Traditional and Modern Muslim Education at the Core and Periphery: Enduring Challenge

  • Tahir AbbasEmail author
Living reference work entry
Part of the International Handbooks of Religion and Education book series (IHRE, volume 7)


This chapter provides a general theory of the salient concerns affecting Muslims in education across the globe today, from Muslims in Muslim majority countries to Muslims as minority citizens. From concerns around resource investment in educational infrastructure to anxieties over curricula and pedagogy, matters affecting Muslims in education differ the world over, where Muslims in education can often conjure up more uncertainties than positives. The experience affects not only young children at the nucleus of the attention but also parents, teachers, education managers, as well as wider society. In rationalizing the political and sociological milieu in different societies, it emerges that the themes of religion, ethnicity, and gender are as significant as ideology, culture, and policy, but that they are set within the context of secularization, desecularization, sacralization and the re-sacralization of Islam in the public sphere. In order to generate a philosophical, spiritual, and intellectual evaluation of Muslim education across the world, this chapter synthesizes the apprehensions that are internal and external, local and global, and which affect all Muslims, minorities and majorities.


Muslims Education Localization Globalization Modernity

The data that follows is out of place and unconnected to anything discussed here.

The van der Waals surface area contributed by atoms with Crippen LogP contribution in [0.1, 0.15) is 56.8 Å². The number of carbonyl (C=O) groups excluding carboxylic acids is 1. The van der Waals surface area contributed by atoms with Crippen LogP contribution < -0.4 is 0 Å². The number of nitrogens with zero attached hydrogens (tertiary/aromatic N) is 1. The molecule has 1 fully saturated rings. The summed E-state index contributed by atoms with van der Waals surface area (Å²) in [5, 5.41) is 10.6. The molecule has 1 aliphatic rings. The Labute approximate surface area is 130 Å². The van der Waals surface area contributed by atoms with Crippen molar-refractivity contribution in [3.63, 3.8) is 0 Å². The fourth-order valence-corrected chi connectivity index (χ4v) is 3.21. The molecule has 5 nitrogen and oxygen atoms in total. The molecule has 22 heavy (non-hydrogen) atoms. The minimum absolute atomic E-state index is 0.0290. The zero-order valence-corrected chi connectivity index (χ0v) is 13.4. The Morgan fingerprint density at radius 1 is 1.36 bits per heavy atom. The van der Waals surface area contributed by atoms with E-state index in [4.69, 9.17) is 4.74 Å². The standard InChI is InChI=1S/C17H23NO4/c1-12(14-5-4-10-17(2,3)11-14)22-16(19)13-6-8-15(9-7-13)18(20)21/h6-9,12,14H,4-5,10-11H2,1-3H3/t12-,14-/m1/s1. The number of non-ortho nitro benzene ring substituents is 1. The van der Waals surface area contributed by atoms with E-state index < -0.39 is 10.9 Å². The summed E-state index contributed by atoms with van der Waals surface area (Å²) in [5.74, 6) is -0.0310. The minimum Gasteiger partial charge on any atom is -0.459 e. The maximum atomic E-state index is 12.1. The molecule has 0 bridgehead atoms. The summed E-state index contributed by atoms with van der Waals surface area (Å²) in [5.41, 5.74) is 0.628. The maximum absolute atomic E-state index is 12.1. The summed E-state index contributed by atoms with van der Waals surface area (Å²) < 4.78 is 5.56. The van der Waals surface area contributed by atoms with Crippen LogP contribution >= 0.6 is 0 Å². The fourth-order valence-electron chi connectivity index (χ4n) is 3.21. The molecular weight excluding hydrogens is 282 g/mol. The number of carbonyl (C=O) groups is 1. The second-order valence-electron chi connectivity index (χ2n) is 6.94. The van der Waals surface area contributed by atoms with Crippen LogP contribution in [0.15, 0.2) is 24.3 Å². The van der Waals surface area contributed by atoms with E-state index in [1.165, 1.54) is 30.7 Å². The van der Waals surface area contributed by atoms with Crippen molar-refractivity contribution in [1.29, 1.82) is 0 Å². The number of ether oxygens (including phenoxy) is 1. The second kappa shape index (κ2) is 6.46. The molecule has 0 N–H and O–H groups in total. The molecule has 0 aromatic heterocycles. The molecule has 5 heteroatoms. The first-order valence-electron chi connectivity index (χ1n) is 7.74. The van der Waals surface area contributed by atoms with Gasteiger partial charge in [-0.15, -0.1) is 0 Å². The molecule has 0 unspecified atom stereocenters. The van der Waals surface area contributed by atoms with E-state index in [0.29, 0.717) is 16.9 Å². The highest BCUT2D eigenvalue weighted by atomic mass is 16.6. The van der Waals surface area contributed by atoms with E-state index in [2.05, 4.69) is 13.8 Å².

In the world today, a focus on Muslims in the East or in the West is never far away. Ever since the events of 9/11 in the United States, the bombings in London in 2005, the Cartoons Affair of 2006, and the Islamic State attacks on France and Germany in 2016, to name the most prominent, associations between fundamentalism, extremism, and violence with Islam and Muslims are swiftly constructed. At the same time, the problems of Islamophobia are especially rife among Muslims in the West, with poorer and marginalized groups most likely to experience the brunt of anti-Muslim violence and oppression (McGinty et al. 2013). In one of the most momentous ages of our human history, as global power bases shift, particularly given the rise of the East, namely, China and India, and with the role of ICT enabling individuals and communities never before imagined, the educational needs, aspirations, and expectations of around 25 million Muslim minorities in the European Union and around 1.6 billion Muslims across the world remain crucial to grasp. Yet, the events of 9/11 signaled a negative renaissance, where fundamental Muslim cultural values are endlessly brought into question. The awkward supposition here is that these values originate in education systems in the various regions of certain so-called Islamic fundamentalist countries (Griffin 2006). This notion is unwieldy in many senses as it assumes that education is created in a vacuum. From there, it is then idealized. Rather, education in Muslim lands, and for Muslim minorities, is highly contentious and often intensely exigent. It is largely to do with resources and capacity as much as it is with ideology, theology, and culture (Abbas 2011).